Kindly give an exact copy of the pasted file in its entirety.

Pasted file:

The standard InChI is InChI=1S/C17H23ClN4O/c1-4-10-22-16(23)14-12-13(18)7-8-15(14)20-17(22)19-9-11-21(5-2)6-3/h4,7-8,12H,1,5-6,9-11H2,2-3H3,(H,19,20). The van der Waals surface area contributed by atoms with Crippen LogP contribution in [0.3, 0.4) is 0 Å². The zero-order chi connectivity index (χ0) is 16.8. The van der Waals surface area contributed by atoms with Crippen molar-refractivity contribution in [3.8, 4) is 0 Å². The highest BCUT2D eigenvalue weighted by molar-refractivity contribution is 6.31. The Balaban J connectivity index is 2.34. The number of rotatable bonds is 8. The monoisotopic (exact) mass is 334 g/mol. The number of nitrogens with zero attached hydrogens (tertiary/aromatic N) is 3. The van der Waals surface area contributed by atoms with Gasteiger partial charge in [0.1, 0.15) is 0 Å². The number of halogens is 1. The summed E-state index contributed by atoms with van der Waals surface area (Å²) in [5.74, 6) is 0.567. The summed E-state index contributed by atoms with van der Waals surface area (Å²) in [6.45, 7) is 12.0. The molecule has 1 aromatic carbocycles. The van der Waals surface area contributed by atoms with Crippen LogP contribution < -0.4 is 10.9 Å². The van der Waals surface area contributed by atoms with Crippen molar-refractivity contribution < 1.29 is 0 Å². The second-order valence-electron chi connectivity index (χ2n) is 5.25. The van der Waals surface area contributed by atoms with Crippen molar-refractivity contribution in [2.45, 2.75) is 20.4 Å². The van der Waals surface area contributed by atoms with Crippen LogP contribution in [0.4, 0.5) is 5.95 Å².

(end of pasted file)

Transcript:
The standard InChI is InChI=1S/C17H23ClN4O/c1-4-10-22-16(23)14-12-13(18)7-8-15(14)20-17(22)19-9-11-21(5-2)6-3/h4,7-8,12H,1,5-6,9-11H2,2-3H3,(H,19,20). The van der Waals surface area contributed by atoms with Crippen LogP contribution in [0.3, 0.4) is 0 Å². The zero-order chi connectivity index (χ0) is 16.8. The van der Waals surface area contributed by atoms with Crippen molar-refractivity contribution in [3.8, 4) is 0 Å². The highest BCUT2D eigenvalue weighted by molar-refractivity contribution is 6.31. The Balaban J connectivity index is 2.34. The number of rotatable bonds is 8. The monoisotopic (exact) mass is 334 g/mol. The number of nitrogens with zero attached hydrogens (tertiary/aromatic N) is 3. The van der Waals surface area contributed by atoms with Gasteiger partial charge in [0.1, 0.15) is 0 Å². The number of halogens is 1. The summed E-state index contributed by atoms with van der Waals surface area (Å²) in [5.74, 6) is 0.567. The summed E-state index contributed by atoms with van der Waals surface area (Å²) in [6.45, 7) is 12.0. The molecule has 1 aromatic carbocycles. The van der Waals surface area contributed by atoms with Crippen LogP contribution < -0.4 is 10.9 Å². The van der Waals surface area contributed by atoms with Crippen molar-refractivity contribution < 1.29 is 0 Å². The second-order valence-electron chi connectivity index (χ2n) is 5.25. The van der Waals surface area contributed by atoms with Crippen molar-refractivity contribution in [2.45, 2.75) is 20.4 Å². The van der Waals surface area contributed by atoms with Crippen LogP contribution in [0.4, 0.5) is 5.95 Å².